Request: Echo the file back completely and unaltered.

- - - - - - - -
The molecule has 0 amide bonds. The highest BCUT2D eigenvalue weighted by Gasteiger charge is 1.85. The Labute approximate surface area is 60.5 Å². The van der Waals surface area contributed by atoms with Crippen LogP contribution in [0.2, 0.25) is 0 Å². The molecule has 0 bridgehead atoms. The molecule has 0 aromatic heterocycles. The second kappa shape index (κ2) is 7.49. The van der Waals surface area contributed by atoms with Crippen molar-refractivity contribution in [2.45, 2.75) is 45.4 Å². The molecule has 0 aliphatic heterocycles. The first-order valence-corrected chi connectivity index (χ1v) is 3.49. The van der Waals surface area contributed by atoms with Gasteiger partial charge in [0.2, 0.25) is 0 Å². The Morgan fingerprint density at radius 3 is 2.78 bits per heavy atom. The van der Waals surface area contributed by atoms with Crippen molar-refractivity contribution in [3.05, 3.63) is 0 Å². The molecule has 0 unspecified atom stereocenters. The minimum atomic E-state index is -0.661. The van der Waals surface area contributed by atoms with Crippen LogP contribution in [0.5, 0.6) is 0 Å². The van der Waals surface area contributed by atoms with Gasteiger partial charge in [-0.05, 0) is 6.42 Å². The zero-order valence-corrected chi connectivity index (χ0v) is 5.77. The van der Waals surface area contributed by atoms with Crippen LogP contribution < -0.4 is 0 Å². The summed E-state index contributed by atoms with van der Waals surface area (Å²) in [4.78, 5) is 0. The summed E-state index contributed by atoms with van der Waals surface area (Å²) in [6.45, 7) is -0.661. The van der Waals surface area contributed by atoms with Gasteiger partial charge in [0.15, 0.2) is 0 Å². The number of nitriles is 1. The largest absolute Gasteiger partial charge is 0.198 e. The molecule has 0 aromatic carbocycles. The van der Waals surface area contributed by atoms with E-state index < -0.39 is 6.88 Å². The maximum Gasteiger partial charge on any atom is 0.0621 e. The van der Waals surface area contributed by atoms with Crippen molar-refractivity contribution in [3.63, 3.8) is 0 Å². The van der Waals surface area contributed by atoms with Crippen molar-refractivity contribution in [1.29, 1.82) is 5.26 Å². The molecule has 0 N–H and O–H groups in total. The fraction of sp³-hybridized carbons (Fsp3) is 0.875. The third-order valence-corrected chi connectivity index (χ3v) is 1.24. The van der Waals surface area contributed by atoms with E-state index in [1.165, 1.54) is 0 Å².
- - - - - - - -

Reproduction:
The molecule has 0 amide bonds. The highest BCUT2D eigenvalue weighted by Gasteiger charge is 1.85. The Labute approximate surface area is 60.5 Å². The van der Waals surface area contributed by atoms with Crippen LogP contribution in [0.2, 0.25) is 0 Å². The molecule has 0 bridgehead atoms. The molecule has 0 aromatic heterocycles. The second kappa shape index (κ2) is 7.49. The van der Waals surface area contributed by atoms with Crippen molar-refractivity contribution in [2.45, 2.75) is 45.4 Å². The molecule has 0 aliphatic heterocycles. The first-order valence-corrected chi connectivity index (χ1v) is 3.49. The van der Waals surface area contributed by atoms with Gasteiger partial charge in [0.2, 0.25) is 0 Å². The Morgan fingerprint density at radius 3 is 2.78 bits per heavy atom. The van der Waals surface area contributed by atoms with Crippen molar-refractivity contribution in [3.05, 3.63) is 0 Å². The molecule has 0 unspecified atom stereocenters. The minimum atomic E-state index is -0.661. The van der Waals surface area contributed by atoms with Crippen LogP contribution in [0.5, 0.6) is 0 Å². The van der Waals surface area contributed by atoms with Gasteiger partial charge in [-0.05, 0) is 6.42 Å². The zero-order valence-corrected chi connectivity index (χ0v) is 5.77. The van der Waals surface area contributed by atoms with Crippen LogP contribution < -0.4 is 0 Å². The summed E-state index contributed by atoms with van der Waals surface area (Å²) in [4.78, 5) is 0. The summed E-state index contributed by atoms with van der Waals surface area (Å²) in [6.45, 7) is -0.661. The van der Waals surface area contributed by atoms with Gasteiger partial charge in [0.15, 0.2) is 0 Å². The number of nitriles is 1. The largest absolute Gasteiger partial charge is 0.198 e. The molecule has 0 aromatic carbocycles. The van der Waals surface area contributed by atoms with E-state index < -0.39 is 6.88 Å². The maximum Gasteiger partial charge on any atom is 0.0621 e. The van der Waals surface area contributed by atoms with Crippen molar-refractivity contribution in [3.63, 3.8) is 0 Å². The van der Waals surface area contributed by atoms with Crippen molar-refractivity contribution in [1.29, 1.82) is 5.26 Å². The molecule has 0 N–H and O–H groups in total. The fraction of sp³-hybridized carbons (Fsp3) is 0.875. The third-order valence-corrected chi connectivity index (χ3v) is 1.24. The van der Waals surface area contributed by atoms with E-state index in [1.165, 1.54) is 0 Å².